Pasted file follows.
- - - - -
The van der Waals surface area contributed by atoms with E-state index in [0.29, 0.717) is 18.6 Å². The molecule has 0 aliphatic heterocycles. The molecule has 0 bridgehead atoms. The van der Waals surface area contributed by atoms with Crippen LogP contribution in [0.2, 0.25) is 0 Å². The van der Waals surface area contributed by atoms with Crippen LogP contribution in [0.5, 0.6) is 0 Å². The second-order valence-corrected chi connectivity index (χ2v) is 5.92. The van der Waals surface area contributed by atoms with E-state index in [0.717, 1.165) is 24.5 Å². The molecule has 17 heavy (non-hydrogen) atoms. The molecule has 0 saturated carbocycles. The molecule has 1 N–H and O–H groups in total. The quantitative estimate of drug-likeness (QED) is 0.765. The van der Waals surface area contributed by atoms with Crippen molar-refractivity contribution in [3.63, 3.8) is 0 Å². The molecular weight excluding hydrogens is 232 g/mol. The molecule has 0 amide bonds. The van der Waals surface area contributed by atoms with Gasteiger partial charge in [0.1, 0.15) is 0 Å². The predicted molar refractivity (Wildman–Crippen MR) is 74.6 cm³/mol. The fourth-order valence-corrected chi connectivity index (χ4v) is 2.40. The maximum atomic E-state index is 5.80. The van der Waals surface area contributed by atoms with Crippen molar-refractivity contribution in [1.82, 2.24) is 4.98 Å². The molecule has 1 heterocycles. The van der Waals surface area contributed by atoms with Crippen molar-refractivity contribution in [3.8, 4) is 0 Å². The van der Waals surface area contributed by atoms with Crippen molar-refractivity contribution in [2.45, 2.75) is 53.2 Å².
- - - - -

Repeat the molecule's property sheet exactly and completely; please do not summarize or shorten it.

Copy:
The van der Waals surface area contributed by atoms with E-state index in [0.29, 0.717) is 18.6 Å². The molecule has 0 aliphatic heterocycles. The molecule has 0 bridgehead atoms. The van der Waals surface area contributed by atoms with Crippen LogP contribution in [0.2, 0.25) is 0 Å². The van der Waals surface area contributed by atoms with Crippen LogP contribution in [0.5, 0.6) is 0 Å². The second-order valence-corrected chi connectivity index (χ2v) is 5.92. The van der Waals surface area contributed by atoms with E-state index in [0.717, 1.165) is 24.5 Å². The molecule has 17 heavy (non-hydrogen) atoms. The molecule has 0 saturated carbocycles. The molecule has 1 N–H and O–H groups in total. The quantitative estimate of drug-likeness (QED) is 0.765. The van der Waals surface area contributed by atoms with Crippen molar-refractivity contribution in [3.63, 3.8) is 0 Å². The molecular weight excluding hydrogens is 232 g/mol. The molecule has 0 amide bonds. The van der Waals surface area contributed by atoms with Gasteiger partial charge in [0.1, 0.15) is 0 Å². The predicted molar refractivity (Wildman–Crippen MR) is 74.6 cm³/mol. The fourth-order valence-corrected chi connectivity index (χ4v) is 2.40. The maximum atomic E-state index is 5.80. The van der Waals surface area contributed by atoms with Crippen molar-refractivity contribution in [1.82, 2.24) is 4.98 Å². The molecule has 1 heterocycles. The van der Waals surface area contributed by atoms with Crippen molar-refractivity contribution in [3.8, 4) is 0 Å². The van der Waals surface area contributed by atoms with Crippen molar-refractivity contribution in [2.45, 2.75) is 53.2 Å².